It’s been nearly a year since Hurricane Katrina ripped through New Orleans and the Gulf Coast. This weekend, AP reported (and this one’s a shocker folks) that “the federal government has proven slow and unreliable in keeping the president’s promises” to supply aid to the region.
For example, NPR reports that the home of 74-year-old Ethel Williams, which Bush promised in an April 2006 photo-op would be rebuilt, still sits untouched. Says Williams: “[W]e all disappointed because nothing’s been done.”
Is anyone surprised?
Tonight, the first part of Spike Lee’s documentary, When the Levees Broke: A Requiem in Four Acts, premieres on HBO from 9-11. The second part airs tomorrow evening. In it, Lee reports on the city of New Orleans and key figures surrounding the government’s inept response to the natural disaster. Some, like Ray Nagin and Louisiana Gov. Kathleen Babineaux Blanco, talk. Others, like Homeland Security Chief and Secretary of State Condoleezza Rice, wouldn’t. La Times writer Patrick Goldstein notes that Lee goes after Rice with particular interest (“When you’re going to buy shoes while people are standing on the rooftops, waving brooms, you’re part of the problem…”).
Said Lee: “I just hope people come away from this film realizing this disaster didn’t just happen to dumb-ass people who wanted to live below sea level. This was about the choices of our government. The National Guard was in Iraq, not in New Orleans.”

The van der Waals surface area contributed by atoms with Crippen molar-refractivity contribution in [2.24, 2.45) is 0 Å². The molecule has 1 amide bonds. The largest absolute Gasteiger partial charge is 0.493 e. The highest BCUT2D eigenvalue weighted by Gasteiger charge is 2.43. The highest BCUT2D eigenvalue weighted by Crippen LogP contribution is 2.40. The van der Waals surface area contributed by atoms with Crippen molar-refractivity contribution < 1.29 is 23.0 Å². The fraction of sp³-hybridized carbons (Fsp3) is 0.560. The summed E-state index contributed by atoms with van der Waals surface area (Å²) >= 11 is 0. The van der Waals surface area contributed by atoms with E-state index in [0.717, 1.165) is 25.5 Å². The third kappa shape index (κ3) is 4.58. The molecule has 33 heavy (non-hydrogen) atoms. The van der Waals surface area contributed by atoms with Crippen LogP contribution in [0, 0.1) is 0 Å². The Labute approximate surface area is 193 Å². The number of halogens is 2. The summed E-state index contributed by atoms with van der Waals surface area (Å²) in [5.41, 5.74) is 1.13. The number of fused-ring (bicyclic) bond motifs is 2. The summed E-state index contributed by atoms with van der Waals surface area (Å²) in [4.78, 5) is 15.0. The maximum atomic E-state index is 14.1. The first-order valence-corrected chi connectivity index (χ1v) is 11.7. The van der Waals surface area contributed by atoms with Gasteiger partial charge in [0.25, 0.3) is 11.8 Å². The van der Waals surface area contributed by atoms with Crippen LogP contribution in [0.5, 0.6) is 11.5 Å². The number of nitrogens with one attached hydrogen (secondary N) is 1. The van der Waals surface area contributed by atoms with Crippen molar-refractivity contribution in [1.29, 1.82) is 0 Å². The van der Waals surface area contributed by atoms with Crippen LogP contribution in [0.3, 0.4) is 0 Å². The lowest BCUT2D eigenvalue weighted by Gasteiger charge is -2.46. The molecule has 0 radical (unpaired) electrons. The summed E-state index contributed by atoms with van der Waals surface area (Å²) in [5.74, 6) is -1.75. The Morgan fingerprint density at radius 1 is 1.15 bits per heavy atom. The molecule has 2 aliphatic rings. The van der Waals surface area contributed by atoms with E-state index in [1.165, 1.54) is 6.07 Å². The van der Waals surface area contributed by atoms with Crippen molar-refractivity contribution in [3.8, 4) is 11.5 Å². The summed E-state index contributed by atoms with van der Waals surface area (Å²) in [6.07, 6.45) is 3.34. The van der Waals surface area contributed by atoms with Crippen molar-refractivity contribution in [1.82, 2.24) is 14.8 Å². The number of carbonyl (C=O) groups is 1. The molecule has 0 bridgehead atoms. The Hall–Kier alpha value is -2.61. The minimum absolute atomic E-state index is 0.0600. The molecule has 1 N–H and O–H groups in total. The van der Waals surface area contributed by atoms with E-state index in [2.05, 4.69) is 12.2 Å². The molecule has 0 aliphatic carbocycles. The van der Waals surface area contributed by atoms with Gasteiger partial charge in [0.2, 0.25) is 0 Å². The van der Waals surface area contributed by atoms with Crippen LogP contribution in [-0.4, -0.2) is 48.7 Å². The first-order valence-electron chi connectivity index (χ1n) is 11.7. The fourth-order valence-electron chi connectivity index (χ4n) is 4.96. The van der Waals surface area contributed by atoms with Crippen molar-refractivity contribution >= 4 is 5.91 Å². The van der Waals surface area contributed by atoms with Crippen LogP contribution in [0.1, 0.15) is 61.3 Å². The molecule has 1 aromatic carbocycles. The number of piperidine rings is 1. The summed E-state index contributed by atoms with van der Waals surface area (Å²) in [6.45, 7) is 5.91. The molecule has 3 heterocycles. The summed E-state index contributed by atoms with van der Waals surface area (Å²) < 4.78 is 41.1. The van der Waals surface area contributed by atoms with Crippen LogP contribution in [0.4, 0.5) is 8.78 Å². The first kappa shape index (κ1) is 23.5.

The LA Times reports that Lee is not too favorable toward Mayor Ray Nagin either: “Even though Lee is often critical of Nagin, the film largely portrays him as an irrepressible New Orleans politico, especially when he recounts taking his first post-Katrina shower on Bush’s plush Air Force One, which he describes as the ultimate ‘pimp mobile.'”
Nagin recently slammed the Feds at a meeting of the National Association of Black Journalists in Indianapolis:
“Very little of those dollars have gotten to the local governments or to the people themselves. We are being strangled, and they’re using the money to set local policies to try to take control of the city to do things that they had in mind all along, and that’s to shrink the footprint, get a bunch of developers in the city, and try to do things in a different way. We’re not going to let that happen. They’re going to give us our money, and we’re going to rebuild this city.”
So what does Labor Day hold in store for us this year? Last year, while watching the parade of reactions on national news to the lack of movement from our government, it was hard to believe what we were seeing. A city being virtually ignored, left to die. A year later there are no bodies left sitting outside the Superdome but that city must still stink of tragedy.
Celine Dion’s appearance on Larry King Live.
TOP PHOTO: A flyer stapled to a telephone pole on the streets of Provincetown, Massachusetts, July 2006.
Bush’s Empty Promises: Katrina Victims Still Waiting For Homes To Be Rebuilt [think progress]
Eye of Hurricane Spike [la times]
Katrina Updates [tr]